The first series of tests tries to answer the first question, which fluid works in which loco without much regard to how long that loco will smoke. Initially, these tests were done at the GIRR, my outdoor layout at my home. Later, I may do the locos at the GIRR Mountain Division but I have 39 locos in total, 27 of which have working smoke units of various kinds, so I'm not going to do them all at once. There are also duplicates of any given design that all seem to work pretty much the same so I am going to do quick test to determine which is the best smoker of the lot and throughly test that one. The idea is to pare the matrix of possible combinations of smoke unit, smoke fluid and fluid load down so that I only have to test a reasonable number of combinations. If a particular fluid smokes poorly in a particular kind of smoke unit, no more testing of that combination is required.
Note that in the photos below, the image of the smoke density isn't as pronounced as what I see with my eyes. I estimate that the visual smoke density is about twice as dense as the photo indicates.
|Locomotive Details||LGB Fluid||Crest Fluid||99% Paraffin Lamp Oil||Notes|
with integrated smoke unit
|LGB fluid doesn't work at all. Aristo units run at lower temperatures that LGB units and the LGB fluid hardly shows up at all. The lamp oil appeared to do a little better than the Aristo fluid. The smoke density is unspectacular at best.|
with 5 volt LGB unit running at 6.4 volts per the LGB design
|LGB fluid worked the best, Aristo only fair.
The lamp oil didn't work very well at all, the vapor is too heavy
to eject through the small opening in the stack.
All the fluids tended to "stick" in the top of the stack when dropped in from the bottle. Sometimes, when running, the opening in the stack would "plug up" with a drop of condensed smoke fluid until the droplet released back into the smoke unit.
first run, with 12 volt regulated smoke unit.
Regulator modified to work properly, see link.
|The poor Climax smokes so poorly that I didn't even test it with the Crest fluid.|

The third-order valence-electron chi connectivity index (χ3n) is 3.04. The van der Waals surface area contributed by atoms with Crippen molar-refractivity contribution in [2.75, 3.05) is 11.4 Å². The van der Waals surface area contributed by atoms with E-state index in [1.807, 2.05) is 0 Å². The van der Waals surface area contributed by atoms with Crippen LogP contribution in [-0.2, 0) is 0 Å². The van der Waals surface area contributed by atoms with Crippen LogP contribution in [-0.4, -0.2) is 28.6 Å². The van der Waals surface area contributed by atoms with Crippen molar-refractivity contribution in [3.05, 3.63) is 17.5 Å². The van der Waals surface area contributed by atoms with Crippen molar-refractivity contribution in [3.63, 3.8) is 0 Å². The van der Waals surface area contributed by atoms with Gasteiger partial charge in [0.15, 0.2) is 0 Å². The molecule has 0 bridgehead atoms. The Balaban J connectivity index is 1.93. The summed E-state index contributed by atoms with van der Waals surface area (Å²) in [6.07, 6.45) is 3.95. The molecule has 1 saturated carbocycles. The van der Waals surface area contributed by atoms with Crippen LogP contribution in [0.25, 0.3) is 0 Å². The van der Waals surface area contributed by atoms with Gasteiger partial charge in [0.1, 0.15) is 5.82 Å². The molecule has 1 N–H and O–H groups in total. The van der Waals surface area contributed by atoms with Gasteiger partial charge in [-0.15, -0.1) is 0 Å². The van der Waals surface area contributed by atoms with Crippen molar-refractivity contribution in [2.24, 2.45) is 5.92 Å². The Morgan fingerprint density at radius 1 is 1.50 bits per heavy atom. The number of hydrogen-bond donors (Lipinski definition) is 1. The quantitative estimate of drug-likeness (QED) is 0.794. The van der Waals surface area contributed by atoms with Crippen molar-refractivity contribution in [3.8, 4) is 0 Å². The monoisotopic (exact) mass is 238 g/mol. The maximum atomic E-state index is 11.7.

with integrated smoke unit running at 16 volts instead of 22 volts
|Tested only with Crest fluid, since it worked about the same as the SD45 and it's the same smoke unit, didn't bother with the other fluids, they'd be the same too.|
with an LGB 24 volt smoke unit and a 33 ohm resistor
|All three fluids worked about the same, poorly. This unit is obviously running too cool as it doesn't spit, sputter or blow smoke rings. An IR temperature measurement indicated 220°F (only a relative measurement) and the unit ran without any sound. It did run for a long time, for 45 minutes on 10 drops of Crest fluid, 20 minutes on a small squirt of LGB fluid and 20 minutes on 5 drops of lamp oil.|
with an LGB 24 volt smoke unit
33 ohm resistor removed
|With the resistor removed, it puts out more
smoke. It also sputters some and the IR temperature reading was
100°F hotter. It also runs for about half the time because it
is consuming fluid faster.
In this case, the lamp oil works well in an LGB unit as the exit path for the smoke is not impeded a small exit port.
with Bachmann-like elements and some wiring changes
|The smoke units in USAT locos appear to be identical to Bachmann units. The Crest fluid and Lamp Oil work better than LGB fluid. The front element typically smokes more than the rear one and also runs dry sooner.|
with a 24 volt Seuthe (stock) smoke unit
|Based on the smoke density compared to the Shay above, this probably a 24 volt Seuthe smoke unit. I didn't test it with the other fluids.|
with stock smoke unit
|As is typical with Aristo smoke units, it doesn't work well with LGB fluid. This particular works better with Crest Fluid and Lamp Oil, but it is not impressive with any of them.|
with stock smoke unit
|This FB does better than the FA all around even though it is the same vintage of loco.|
with stock smoke unit
|I only tested the Warbonnet FA and FB to determine if they worked like the other ones. They work about the same as the freight FB.|